کمال گرایی جوانان و والدین و درونی سازی آسیب شناسی روانی
|کد مقاله||سال انتشار||مقاله انگلیسی||ترجمه فارسی||تعداد کلمات|
|32616||2009||6 صفحه PDF||سفارش دهید||4961 کلمه|
Publisher : Elsevier - Science Direct (الزویر - ساینس دایرکت)
Journal : Personality and Individual Differences, Volume 46, Issue 3, February 2009, Pages 325–330
Perfectionism is a multidimensional construct that has only recently received greater attention in parents and their children. Perfectionism is often shared among family members, and one developmental model indicates that anxious parents may help predispose perfectionism in youths. This study examined relationships between parent and youth perfectionism and between parent perfectionism and youth internalizing psychopathology among adolescents aged 11–17 years. Both relationships were examined for mediation by parent internalizing psychopathology. Maternal perfectionism was found related to sons’ self-oriented perfectionism and internalizing psychopathology. Maternal self-oriented perfectionism was most closely related to sons’ self-oriented perfectionism, but maternal socially prescribed perfectionism was most closely (and inversely) related to sons’ internalizing psychopathology. Maternal obsessive compulsive symptoms also mediated the relationship between mothers’ and sons’ self-oriented perfectionism. Several possible pathways between parent and child perfectionism are discussed, including information transfer, modeling, and excessive control.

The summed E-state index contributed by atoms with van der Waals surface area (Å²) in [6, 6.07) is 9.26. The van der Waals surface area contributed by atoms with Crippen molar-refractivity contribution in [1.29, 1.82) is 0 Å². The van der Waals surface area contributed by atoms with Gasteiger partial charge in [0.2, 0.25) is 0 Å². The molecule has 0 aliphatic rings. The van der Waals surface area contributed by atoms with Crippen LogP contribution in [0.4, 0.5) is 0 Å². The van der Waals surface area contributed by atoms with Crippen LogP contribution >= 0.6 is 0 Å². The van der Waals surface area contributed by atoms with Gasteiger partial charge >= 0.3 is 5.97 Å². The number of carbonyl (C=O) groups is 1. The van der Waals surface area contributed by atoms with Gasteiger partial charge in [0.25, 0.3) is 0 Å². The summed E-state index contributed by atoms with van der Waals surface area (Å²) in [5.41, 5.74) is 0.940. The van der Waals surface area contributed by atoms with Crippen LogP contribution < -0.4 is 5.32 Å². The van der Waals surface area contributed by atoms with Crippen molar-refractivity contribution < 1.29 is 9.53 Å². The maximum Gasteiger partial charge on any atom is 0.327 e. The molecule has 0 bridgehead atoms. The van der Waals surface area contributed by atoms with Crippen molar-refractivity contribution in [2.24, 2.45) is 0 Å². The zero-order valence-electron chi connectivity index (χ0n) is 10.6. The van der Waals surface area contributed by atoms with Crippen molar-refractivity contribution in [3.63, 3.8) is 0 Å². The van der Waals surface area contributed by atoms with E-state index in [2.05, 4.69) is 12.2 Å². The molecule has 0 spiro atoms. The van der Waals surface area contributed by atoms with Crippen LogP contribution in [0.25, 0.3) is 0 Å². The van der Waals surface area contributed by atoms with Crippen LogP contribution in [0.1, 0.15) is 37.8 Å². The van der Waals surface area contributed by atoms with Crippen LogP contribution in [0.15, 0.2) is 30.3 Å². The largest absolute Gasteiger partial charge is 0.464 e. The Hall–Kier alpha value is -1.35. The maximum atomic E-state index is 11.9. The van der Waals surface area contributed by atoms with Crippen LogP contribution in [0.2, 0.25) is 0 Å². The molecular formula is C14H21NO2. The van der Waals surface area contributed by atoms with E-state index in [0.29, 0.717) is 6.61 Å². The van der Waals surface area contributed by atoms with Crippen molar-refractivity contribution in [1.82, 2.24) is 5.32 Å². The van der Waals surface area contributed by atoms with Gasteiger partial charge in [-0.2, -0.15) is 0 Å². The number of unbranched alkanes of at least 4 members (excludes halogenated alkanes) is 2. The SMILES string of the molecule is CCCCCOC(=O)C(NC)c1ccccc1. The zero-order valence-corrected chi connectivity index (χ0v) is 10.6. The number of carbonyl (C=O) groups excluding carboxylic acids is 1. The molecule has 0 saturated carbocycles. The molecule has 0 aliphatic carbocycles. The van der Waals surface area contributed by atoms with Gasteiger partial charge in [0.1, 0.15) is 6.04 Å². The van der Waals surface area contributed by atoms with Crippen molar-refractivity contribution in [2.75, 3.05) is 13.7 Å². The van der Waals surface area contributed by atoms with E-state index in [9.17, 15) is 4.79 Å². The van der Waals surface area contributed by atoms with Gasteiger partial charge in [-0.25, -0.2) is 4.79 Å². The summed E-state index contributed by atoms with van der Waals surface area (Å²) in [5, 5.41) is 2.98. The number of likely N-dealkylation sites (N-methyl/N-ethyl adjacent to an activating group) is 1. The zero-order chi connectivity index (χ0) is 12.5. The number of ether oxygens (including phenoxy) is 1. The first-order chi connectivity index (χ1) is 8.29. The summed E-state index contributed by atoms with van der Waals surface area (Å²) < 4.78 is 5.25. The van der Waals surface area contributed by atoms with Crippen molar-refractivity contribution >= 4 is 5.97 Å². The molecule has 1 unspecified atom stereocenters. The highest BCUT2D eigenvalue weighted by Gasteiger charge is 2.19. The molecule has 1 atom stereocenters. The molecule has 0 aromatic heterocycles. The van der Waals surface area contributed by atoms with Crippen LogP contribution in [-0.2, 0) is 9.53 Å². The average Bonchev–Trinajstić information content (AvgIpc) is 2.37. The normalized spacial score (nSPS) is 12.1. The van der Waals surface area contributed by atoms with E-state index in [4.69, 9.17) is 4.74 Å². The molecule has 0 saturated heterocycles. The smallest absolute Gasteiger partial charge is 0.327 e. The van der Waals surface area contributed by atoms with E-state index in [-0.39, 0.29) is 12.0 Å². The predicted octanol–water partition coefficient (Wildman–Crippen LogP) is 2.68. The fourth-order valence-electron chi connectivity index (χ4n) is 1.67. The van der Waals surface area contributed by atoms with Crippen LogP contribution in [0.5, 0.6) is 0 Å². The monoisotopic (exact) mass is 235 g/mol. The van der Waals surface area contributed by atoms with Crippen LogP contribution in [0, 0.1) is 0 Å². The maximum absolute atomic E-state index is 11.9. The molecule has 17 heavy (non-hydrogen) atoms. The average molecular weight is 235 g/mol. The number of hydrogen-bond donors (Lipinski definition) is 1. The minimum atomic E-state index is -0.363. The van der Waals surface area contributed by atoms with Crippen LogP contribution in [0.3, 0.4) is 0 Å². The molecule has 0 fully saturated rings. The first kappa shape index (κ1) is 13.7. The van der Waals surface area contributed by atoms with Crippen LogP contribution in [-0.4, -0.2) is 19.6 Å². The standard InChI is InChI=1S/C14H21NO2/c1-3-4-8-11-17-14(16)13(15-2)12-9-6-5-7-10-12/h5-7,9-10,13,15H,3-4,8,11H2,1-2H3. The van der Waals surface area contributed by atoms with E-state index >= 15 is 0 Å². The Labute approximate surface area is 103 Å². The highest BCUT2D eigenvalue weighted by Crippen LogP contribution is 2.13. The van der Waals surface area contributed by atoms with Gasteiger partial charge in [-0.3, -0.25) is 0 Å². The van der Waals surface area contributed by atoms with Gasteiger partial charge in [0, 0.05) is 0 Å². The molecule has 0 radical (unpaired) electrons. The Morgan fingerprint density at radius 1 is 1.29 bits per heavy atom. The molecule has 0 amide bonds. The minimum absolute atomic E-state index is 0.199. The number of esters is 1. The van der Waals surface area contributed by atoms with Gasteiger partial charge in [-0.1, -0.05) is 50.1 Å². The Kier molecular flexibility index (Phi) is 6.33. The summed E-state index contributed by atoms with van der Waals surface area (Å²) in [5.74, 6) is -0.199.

Perfectionism has been historically conceptualized as a strong need to perform at a flawless level in many aspects of one’s life (Flett & Hewitt, 2002). Many components of perfectionism have been investigated in recent years, including excessive concern about making mistakes, doubting one’s ability to achieve goals, and order and neatness. Multidimensional conceptualizations of perfectionism have also been proposed and empirically supported, including Hewitt and Flett’s (1991) popular model of self-oriented, socially prescribed, and other-oriented perfectionism. Self-oriented perfectionism refers to harsh self-criticism and placing exacting demands on oneself, so the source and subject of perfectionism are internal. Socially prescribed perfectionism refers to a belief that significant others expect one to be perfect, so the source of perfectionism is external but the subject is internal. Other-oriented perfectionism refers to high expectations for the performance of others, so the source of perfectionism is internal but the subject is external (Flett & Hewitt, 2002). Greater research attention has been paid to self-oriented and socially prescribed perfectionism, especially in youths, so the emphasis here will be on these constructs (McCreary, Joiner, Schmidt, & Ialongo, 2004). Self-oriented perfectionism in adults has been linked to high expectations for success, well-developed organizational abilities, and strong achievement motivation but also depression, anxiety, and eating disorders (Flett et al., 1989, Frost et al., 1993 and Hewitt and Flett, 1990). Self-oriented perfectionism in children and adolescents has been linked to scholastic effort, intrinsic motivation, and strong desire to meet academic goals. However, such perfectionism has also been closely linked to body dissatisfaction and anorexia and bulimia in youths (Castro et al., 2004, Evans et al., 2008, McVey et al., 2002 and Nilsson et al., 2008). Socially prescribed perfectionism carries risks for adults and children as well. Adults high in socially prescribed perfectionism tend to fear negative evaluation, display social anxiety and hopelessness, desire much positive attention from others, procrastinate on tasks, feel overly self-conscious in public, and have Type A personalities (Alden et al., 2002, Chang and Rand, 2000 and Flett et al., 1991). As such, these adults are at risk for panic disorder, social phobia, obsessive compulsive disorder, and other areas of maladjustment (Antony et al., 1998 and Sherry et al., 2003). Socially prescribed perfectionism in youths is related to positive aspects such as greater effort in school but also negative aspects such as depression, suicidality, anxiety, low self-esteem, body image dissatisfaction, and dysfunctional eating attitudes (Donaldson et al., 2000, Hewitt and Flett, 2002 and Hewitt et al., 1997). Given similar effects of perfectionism on adults and children, researchers have considered transmissive links between the two parties. Earlier theorists proposed that child perfectionism develops from strong desires to derive approval and affection from potentially demanding, controlling, austere, or critical parents. Recent evidence supports these claims. For example, Neumeister and Finch (2006) examined high-ability students and found that insecure attachment with parents was closely aligned with authoritarian and uninvolved parenting and child self-oriented or socially prescribed perfectionism. Soenens et al., 2005, Soenens et al., 2008 and Soenens et al., 2006 also found parental psychological control to be related to elevated maladaptive perfectionism in youth and that both variables could lead to adverse effects on adolescent eating patterns and well-being. Genetic influences or social learning/modeling may also be key transmission factors given that several researchers have found parent and child perfectionism to be closely linked (Bachner-Melman et al., 2007 and Tozzi et al., 2004). Such modeling may involve primary caregivers (mothers) or result from same-sex interactions (e.g., fathers and boys). “Youths” in these studies have generally been adult participants, however (Chang, 2000, Frost et al., 1991 and Vieth and Trull, 1999). One area that may link parent and child perfectionism but that has received little direct attention in the literature is parent psychopathology. Flett and Hewitt (2002) proposed an anxious rearing model of perfectionism in that children exposed to parents who continually worry about being perfect or who are generally anxious will become perfectionistic to avoid making mistakes and minimize associated threats. Researchers have found that anxious youths generally have anxious parents, and that parent perfectionism is related to child test anxiety, but little information is available about aspects of child perfectionism and parent psychopathology such as anxiety, depression, or obsessive compulsiveness (Besharat, 2003 and Fisak et al., 2007). The purpose of this study was thus to investigate, using standardized measures, two specific hypotheses about perfectionism in adults and youths aged 11–17 years. The first hypothesis was that parent perfectionism would predict youth perfectionism and that this relationship would be mediated by parent psychopathology. The second hypothesis was that parent perfectionism would predict youth psychopathology and that this relationship would be mediated by parent psychopathology. In line with extant literature, hypotheses concentrated on parent and child internalizing psychopathology as well as parent self-oriented and socially prescribed perfectionism and adolescent self-oriented perfectionism.